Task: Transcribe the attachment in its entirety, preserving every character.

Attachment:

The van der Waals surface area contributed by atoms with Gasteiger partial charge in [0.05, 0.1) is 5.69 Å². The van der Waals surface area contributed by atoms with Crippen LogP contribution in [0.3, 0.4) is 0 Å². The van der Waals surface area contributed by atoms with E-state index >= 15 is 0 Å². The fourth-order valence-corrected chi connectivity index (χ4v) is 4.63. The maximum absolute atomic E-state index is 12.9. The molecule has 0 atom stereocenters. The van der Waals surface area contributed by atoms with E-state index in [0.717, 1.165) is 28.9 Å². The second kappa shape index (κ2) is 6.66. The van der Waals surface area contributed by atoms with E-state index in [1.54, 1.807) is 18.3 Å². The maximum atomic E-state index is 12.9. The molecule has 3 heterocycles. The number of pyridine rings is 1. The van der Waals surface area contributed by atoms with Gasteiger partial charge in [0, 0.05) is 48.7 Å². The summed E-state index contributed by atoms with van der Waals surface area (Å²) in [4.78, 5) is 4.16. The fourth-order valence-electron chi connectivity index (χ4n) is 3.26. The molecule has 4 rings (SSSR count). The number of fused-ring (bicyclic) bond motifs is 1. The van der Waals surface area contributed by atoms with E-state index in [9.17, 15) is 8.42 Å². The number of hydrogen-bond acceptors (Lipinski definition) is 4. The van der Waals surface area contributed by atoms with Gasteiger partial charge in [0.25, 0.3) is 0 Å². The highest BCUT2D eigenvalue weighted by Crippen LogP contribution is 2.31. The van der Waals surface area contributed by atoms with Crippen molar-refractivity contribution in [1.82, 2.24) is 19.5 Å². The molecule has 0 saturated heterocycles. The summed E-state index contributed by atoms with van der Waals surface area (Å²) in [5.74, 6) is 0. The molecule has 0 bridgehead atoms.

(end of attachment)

The van der Waals surface area contributed by atoms with Gasteiger partial charge in [0.05, 0.1) is 5.69 Å². The van der Waals surface area contributed by atoms with Crippen LogP contribution in [0.3, 0.4) is 0 Å². The van der Waals surface area contributed by atoms with E-state index >= 15 is 0 Å². The fourth-order valence-corrected chi connectivity index (χ4v) is 4.63. The maximum absolute atomic E-state index is 12.9. The molecule has 0 atom stereocenters. The van der Waals surface area contributed by atoms with E-state index in [0.717, 1.165) is 28.9 Å². The second kappa shape index (κ2) is 6.66. The van der Waals surface area contributed by atoms with E-state index in [1.54, 1.807) is 18.3 Å². The maximum atomic E-state index is 12.9. The molecule has 3 heterocycles. The number of pyridine rings is 1. The van der Waals surface area contributed by atoms with Gasteiger partial charge in [0, 0.05) is 48.7 Å². The summed E-state index contributed by atoms with van der Waals surface area (Å²) in [4.78, 5) is 4.16. The fourth-order valence-electron chi connectivity index (χ4n) is 3.26. The molecule has 4 rings (SSSR count). The number of fused-ring (bicyclic) bond motifs is 1. The van der Waals surface area contributed by atoms with E-state index in [9.17, 15) is 8.42 Å². The number of hydrogen-bond acceptors (Lipinski definition) is 4. The van der Waals surface area contributed by atoms with Gasteiger partial charge in [0.25, 0.3) is 0 Å². The highest BCUT2D eigenvalue weighted by Crippen LogP contribution is 2.31. The van der Waals surface area contributed by atoms with Crippen molar-refractivity contribution in [1.82, 2.24) is 19.5 Å². The molecule has 0 saturated heterocycles. The summed E-state index contributed by atoms with van der Waals surface area (Å²) in [5.74, 6) is 0. The molecule has 0 bridgehead atoms.